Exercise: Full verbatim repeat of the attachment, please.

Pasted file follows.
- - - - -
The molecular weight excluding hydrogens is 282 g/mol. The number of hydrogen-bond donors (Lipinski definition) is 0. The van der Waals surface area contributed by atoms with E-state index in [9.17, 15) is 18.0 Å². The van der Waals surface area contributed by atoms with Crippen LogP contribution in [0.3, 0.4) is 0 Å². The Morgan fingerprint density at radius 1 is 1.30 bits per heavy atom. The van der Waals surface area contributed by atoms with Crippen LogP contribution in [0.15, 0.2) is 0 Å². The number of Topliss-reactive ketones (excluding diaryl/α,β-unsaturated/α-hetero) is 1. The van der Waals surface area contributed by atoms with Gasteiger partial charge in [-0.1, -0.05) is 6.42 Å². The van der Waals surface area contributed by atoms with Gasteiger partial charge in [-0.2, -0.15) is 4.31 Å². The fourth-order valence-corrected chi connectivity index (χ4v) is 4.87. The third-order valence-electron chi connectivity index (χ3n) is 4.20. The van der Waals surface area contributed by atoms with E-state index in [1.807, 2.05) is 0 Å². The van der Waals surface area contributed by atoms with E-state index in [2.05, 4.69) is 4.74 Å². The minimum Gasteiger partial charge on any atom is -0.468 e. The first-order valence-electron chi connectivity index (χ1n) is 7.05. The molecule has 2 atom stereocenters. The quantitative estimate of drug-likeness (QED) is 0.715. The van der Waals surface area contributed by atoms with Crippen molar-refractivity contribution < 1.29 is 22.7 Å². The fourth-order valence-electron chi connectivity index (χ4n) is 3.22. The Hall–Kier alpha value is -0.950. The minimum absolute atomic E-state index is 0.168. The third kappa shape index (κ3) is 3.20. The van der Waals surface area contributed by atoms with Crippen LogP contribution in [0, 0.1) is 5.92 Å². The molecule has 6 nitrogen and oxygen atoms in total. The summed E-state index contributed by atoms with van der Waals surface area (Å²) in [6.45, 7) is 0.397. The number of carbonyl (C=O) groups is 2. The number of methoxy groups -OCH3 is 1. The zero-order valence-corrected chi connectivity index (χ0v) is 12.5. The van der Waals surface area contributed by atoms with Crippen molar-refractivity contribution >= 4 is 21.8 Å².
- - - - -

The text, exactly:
The molecular weight excluding hydrogens is 282 g/mol. The number of hydrogen-bond donors (Lipinski definition) is 0. The van der Waals surface area contributed by atoms with E-state index in [9.17, 15) is 18.0 Å². The van der Waals surface area contributed by atoms with Crippen LogP contribution in [0.3, 0.4) is 0 Å². The Morgan fingerprint density at radius 1 is 1.30 bits per heavy atom. The van der Waals surface area contributed by atoms with Crippen LogP contribution in [0.15, 0.2) is 0 Å². The number of Topliss-reactive ketones (excluding diaryl/α,β-unsaturated/α-hetero) is 1. The van der Waals surface area contributed by atoms with Gasteiger partial charge in [-0.1, -0.05) is 6.42 Å². The van der Waals surface area contributed by atoms with Gasteiger partial charge in [-0.2, -0.15) is 4.31 Å². The fourth-order valence-corrected chi connectivity index (χ4v) is 4.87. The third-order valence-electron chi connectivity index (χ3n) is 4.20. The van der Waals surface area contributed by atoms with E-state index in [1.807, 2.05) is 0 Å². The van der Waals surface area contributed by atoms with E-state index in [2.05, 4.69) is 4.74 Å². The minimum Gasteiger partial charge on any atom is -0.468 e. The first-order valence-electron chi connectivity index (χ1n) is 7.05. The molecule has 2 atom stereocenters. The quantitative estimate of drug-likeness (QED) is 0.715. The van der Waals surface area contributed by atoms with Crippen molar-refractivity contribution < 1.29 is 22.7 Å². The fourth-order valence-electron chi connectivity index (χ4n) is 3.22. The Hall–Kier alpha value is -0.950. The minimum absolute atomic E-state index is 0.168. The third kappa shape index (κ3) is 3.20. The van der Waals surface area contributed by atoms with Crippen LogP contribution in [0, 0.1) is 5.92 Å². The molecule has 6 nitrogen and oxygen atoms in total. The summed E-state index contributed by atoms with van der Waals surface area (Å²) in [6.45, 7) is 0.397. The number of carbonyl (C=O) groups is 2. The number of methoxy groups -OCH3 is 1. The zero-order valence-corrected chi connectivity index (χ0v) is 12.5. The van der Waals surface area contributed by atoms with Crippen molar-refractivity contribution >= 4 is 21.8 Å².